July 10, 2006
Cornell releases three new wine grape varieties
Cornell officially debuted three new wine grapes today (July 10), Noiret, Corot noir and Valvin Muscat, which are broadly adapted to the wine-growing regions in the East and produce high-quality varietal wines that are superior to those currently available to eastern growers today, says grape breeder Bruce Reisch, professor of horticultural sciences at Cornell's New York State Agricultural Experiment Station in Geneva, N.Y.
Reisch developed and tested the grapes with Thomas Henick-Kling, professor of enology at the Experiment Station and leader of Cornell's enology program.
The grapes were released at the 31st annual American Society for Enology and Viticulture/Eastern Section Conference and Symposium, held July 9-11 in Rochester, N.Y.
Noiret (pronounced nwahr-ay), a mid-season red wine grape, is a complex interspecific hybrid resulting from a cross made in 1973 between NY65.0467.08 and Steuben. Corot noir, a mid- to late-season red wine grape, is a complex interspecific hybrid resulting from a cross in 1970 between Seyve Villard 18-307 and Steuben.
"Both Noiret and Corot noir represent distinct improvements in the red wine varietal options available to cold-climate grape growers," said Reisch.
"Wines are free of the hybrid aromas typical of many other red hybrid grapes," Henick-Kling added. "Noiret is richly colored and has notes of green and black pepper, with raspberry and mint aromas and a fine tannin structure. The mouthfeel of Corot noir is round and heavy, and the tannins are big and a bit edgier than in Noiret," he said. Care should be taken to grow Noiret on sites less susceptible to extreme winter temperatures and downy mildew.
Reisch said that Corot noir can be used for varietal wine production or for blending. The distinctive red wine has a deep red color and attractive berry and cherry fruit aromas, the researchers said.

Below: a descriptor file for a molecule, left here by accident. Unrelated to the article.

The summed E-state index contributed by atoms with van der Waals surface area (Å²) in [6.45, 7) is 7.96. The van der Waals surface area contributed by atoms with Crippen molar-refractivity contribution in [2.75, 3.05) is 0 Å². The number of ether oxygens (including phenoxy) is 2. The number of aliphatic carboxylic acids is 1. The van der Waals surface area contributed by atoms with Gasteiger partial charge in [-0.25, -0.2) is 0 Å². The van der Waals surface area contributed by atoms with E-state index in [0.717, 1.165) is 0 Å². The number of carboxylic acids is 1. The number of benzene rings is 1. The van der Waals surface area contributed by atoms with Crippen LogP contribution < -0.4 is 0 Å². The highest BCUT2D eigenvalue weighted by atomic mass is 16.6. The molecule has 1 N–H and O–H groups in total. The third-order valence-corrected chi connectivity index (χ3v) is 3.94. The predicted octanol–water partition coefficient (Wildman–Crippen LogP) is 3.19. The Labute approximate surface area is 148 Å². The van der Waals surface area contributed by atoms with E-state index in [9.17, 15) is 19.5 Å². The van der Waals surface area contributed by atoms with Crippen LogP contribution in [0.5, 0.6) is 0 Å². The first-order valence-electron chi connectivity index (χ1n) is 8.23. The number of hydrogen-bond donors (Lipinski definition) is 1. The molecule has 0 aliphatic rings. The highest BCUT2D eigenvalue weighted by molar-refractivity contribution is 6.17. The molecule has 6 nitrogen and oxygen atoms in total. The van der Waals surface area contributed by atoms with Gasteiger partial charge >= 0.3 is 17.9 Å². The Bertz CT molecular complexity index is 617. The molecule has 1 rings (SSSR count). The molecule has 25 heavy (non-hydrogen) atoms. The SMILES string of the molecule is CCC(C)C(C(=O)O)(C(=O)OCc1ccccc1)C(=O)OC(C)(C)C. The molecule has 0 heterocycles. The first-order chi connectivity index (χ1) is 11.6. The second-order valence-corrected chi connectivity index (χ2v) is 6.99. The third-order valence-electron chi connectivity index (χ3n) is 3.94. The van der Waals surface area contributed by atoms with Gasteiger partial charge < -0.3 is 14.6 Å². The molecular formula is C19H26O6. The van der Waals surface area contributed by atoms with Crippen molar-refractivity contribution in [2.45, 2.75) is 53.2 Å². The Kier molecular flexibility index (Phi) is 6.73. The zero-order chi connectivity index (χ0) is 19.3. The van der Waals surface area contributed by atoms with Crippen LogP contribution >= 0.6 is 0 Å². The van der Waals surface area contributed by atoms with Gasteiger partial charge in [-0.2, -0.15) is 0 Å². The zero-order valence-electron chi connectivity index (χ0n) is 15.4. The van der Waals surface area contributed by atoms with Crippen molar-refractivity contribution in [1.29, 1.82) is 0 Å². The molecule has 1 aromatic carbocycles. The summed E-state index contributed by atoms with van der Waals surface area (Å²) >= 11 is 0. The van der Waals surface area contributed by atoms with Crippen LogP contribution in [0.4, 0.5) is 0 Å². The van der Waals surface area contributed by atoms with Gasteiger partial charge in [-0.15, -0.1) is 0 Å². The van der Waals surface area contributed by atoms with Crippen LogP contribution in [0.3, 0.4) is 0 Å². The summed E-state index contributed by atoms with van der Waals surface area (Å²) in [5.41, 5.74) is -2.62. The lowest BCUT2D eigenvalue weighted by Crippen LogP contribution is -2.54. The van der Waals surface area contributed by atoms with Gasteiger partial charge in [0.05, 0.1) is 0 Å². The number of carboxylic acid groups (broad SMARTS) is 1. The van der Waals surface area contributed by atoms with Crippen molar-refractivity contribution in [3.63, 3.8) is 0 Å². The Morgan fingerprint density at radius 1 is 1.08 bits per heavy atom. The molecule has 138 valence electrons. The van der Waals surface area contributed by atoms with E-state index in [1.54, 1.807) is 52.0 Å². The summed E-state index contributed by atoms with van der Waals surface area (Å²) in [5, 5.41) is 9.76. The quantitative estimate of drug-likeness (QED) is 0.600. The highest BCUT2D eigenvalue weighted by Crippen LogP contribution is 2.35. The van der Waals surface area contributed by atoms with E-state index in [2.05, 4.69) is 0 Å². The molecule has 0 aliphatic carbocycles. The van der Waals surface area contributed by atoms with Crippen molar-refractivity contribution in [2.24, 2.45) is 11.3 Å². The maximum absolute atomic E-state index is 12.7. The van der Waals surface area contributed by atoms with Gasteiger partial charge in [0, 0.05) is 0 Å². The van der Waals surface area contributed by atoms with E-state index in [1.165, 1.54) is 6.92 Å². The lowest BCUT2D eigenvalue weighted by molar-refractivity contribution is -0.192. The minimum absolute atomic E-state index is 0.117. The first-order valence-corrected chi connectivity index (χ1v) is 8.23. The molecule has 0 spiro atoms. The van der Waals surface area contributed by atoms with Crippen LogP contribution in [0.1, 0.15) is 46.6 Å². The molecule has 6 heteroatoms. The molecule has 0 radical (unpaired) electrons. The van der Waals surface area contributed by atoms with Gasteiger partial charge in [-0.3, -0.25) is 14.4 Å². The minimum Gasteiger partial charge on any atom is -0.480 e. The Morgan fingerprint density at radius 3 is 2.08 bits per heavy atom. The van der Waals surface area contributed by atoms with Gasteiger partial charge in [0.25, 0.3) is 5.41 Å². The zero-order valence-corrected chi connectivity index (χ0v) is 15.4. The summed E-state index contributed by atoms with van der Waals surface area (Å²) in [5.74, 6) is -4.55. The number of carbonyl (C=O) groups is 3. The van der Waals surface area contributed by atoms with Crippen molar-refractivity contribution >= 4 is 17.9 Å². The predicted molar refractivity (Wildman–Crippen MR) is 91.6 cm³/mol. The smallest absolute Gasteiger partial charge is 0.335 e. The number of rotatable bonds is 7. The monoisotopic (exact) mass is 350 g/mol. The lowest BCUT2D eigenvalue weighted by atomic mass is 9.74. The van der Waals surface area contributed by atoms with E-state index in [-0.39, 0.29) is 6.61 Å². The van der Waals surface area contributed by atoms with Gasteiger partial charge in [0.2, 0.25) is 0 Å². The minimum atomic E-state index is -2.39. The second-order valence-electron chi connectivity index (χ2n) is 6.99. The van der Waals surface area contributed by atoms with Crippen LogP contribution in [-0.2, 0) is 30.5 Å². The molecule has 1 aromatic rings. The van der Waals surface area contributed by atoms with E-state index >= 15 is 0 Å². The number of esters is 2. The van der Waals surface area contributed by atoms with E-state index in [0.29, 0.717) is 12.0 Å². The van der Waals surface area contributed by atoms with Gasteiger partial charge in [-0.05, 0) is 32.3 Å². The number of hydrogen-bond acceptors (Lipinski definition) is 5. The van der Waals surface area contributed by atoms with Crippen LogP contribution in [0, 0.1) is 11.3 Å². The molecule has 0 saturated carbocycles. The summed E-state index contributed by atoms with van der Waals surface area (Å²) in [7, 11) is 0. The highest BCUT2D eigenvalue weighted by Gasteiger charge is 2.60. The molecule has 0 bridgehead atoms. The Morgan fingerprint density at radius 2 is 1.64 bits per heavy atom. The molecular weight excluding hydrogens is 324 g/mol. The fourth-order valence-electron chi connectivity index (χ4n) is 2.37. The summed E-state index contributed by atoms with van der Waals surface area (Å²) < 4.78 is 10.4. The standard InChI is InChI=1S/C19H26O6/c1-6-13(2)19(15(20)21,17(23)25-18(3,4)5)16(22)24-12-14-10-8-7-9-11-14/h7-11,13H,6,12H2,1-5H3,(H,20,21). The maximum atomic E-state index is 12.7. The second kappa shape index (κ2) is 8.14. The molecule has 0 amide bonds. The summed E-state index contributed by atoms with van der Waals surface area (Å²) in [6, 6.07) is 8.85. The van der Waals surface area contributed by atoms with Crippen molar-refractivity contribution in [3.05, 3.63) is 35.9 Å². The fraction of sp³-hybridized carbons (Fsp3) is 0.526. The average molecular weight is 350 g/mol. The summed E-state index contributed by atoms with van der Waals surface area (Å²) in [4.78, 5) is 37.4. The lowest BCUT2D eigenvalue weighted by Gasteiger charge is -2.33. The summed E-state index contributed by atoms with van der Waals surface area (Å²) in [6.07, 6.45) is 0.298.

Valvin Muscat is a mid-season white wine grape with a distinctive muscat flavor and aroma that is desirable for blending as well as for varietal wines. The complex interspecific hybrid grape resulted from a cross in 1962 between Couderc 299-35 (an interspecific hybrid known as Muscat du Moulin) and Muscat Ottonel.
"Valvin Muscat is recommended for the production of high-quality muscat wines," said Reisch. "Vines are well suited to good grape-growing sites in the eastern United States, and should only be grown on suitable rootstocks." Some care should be exercised to control disease, and fruit should be picked when the muscat flavor reaches its peak, he noted.
"Historically, one of the unique strengths of Cornell's wine grape breeding program is the extent to which the breeders and enologists work together to select new grape crosses based on the flavor profile of the wine we are seeking to develop," said Henick-Kling. "All three of these new grapes were extensively screened and evaluated by the Cornell enology group, in the field by Bruce Reisch and by cooperators in industry wineries. It is a team effort."
With the new varieties, whose names are trademarked, the Experiment Station now has nine wine grapes to its credit. The previous Cornell releases are: Melody, Horizon, Cayuga White (grown widely throughout New York and beyond), Chardonel (now the No. 2 grape in Missouri), Traminette (quickly gaining in popularity throughout the East) and GR 7 (used in red wine blends).
Vines of the three new grapes are available from licensed commercial nurseries. Contact Reisch at firstname.lastname@example.org for a list of sources. Commercial nurseries may be licensed by contacting Cornell Research Foundation, 20 Thornwood Drive, Suite 105, Ithaca, NY 14850 (phone: 607-257-1081; fax: 607-257-1015; e-mail email@example.com).
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